More than one in three middle-aged British adults are suffering from at least two chronic health conditions, including recurrent back problems, poor mental health, high blood pressure, diabetes and high-risk drinking, according to research that warned that health in midlife is on the decline.
The study of “generation X” adults born in 1970 found that those who grew up in poorer families were 43% more likely to have multiple long-term health conditions than their peers from wealthier households. Those who had been overweight or obese as children, who had lower birthweight and who had experienced mental ill-health as teenagers were also at increased risk of poor health in midlife.
Dawid Gondek, the UCL researcher who authored the paper, said: “This study provides concerning new evidence about the state of the nation’s health in midlife. It shows that a substantial proportion of the population are already suffering from multiple long-term physical and mental health problems in their late 40s, and also points to stark health inequalities, which appear to begin early in childhood.”
Gondek urged public health agencies to target middle-aged people with advice on how to look after their health since improvements have been linked to higher life satisfaction and earnings in earlier research. “Compared to previous generations, it appears that the health of British adults in midlife is on the decline,” he said.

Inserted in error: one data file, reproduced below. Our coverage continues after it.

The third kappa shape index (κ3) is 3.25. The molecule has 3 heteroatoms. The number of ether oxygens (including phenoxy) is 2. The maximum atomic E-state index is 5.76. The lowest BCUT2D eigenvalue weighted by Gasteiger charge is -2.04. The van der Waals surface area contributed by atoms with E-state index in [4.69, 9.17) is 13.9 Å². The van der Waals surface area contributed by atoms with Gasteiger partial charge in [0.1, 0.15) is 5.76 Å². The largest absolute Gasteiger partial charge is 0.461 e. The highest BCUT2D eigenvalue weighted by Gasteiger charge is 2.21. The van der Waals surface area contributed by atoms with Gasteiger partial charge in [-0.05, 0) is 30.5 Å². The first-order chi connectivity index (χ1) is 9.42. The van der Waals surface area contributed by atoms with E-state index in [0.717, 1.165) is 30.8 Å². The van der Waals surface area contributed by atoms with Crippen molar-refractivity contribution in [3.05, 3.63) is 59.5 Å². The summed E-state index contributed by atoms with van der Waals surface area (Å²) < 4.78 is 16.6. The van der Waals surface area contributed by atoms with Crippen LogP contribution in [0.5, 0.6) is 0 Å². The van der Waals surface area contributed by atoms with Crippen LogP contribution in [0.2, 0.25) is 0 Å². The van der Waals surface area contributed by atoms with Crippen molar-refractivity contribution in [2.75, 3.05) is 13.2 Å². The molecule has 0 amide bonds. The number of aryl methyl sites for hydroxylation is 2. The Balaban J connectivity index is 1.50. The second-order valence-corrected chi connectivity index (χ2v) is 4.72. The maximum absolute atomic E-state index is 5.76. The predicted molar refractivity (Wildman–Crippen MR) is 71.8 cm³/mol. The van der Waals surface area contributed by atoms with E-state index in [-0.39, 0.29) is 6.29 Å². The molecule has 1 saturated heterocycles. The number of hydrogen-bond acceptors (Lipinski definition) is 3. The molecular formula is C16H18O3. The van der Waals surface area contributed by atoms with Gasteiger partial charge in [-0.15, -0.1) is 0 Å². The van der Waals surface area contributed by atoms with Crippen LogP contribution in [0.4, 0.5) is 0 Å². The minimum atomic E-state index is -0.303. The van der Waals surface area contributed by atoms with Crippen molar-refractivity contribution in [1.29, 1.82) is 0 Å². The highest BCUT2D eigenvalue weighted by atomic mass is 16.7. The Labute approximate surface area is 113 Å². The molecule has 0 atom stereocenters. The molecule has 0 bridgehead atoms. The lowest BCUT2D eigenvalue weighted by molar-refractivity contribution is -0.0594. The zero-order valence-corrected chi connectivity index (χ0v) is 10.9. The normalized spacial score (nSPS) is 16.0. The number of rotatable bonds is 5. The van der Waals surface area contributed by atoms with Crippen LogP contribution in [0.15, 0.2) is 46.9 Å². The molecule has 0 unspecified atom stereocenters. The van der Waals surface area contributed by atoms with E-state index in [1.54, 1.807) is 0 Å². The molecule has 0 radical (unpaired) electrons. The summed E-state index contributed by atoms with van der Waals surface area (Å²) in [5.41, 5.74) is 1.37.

The study is based on data from a nationally representative group of around 8,000 British adults who have participated in the 1970 British Cohort Study since they were born, more than 50 years ago.
At age 46-48, in 2016-18, they were asked to report on whether they had chronic physical and mental health conditions while nurses measured their blood pressure and took a blood sample to check for diabetes.
One third (34%) of the adults surveyed had multiple chronic health problems, with 26% engaged in high-risk drinking, while 21% reported recurrent back issues, and 19% experienced mental health problems. One in six (16%) had high blood pressure, 12% were suffering from asthma or bronchitis, 8% had arthritis and 5% had diabetes in midlife.
Adults from poorer backgrounds had almost three and half times higher risk of suffering from mental ill-health and arthritis, and about three times the risk of having poor mental health and high blood pressure in their late 40s.
Those who had experienced physical and mental health problems as children, including lower birthweight, higher body mass index, lower cognitive ability at age 10 and worse emotional and behavioural issues at age 16 were also more likely to suffer from multiple chronic health problems.
Prof George Ploubidis from UCL’s Centre for Longitudinal Studies said: “If these links reflect causal effects, policy and practice targeting these core areas in childhood and adolescence may improve the health of future generations and alleviate potential pressures on the NHS.”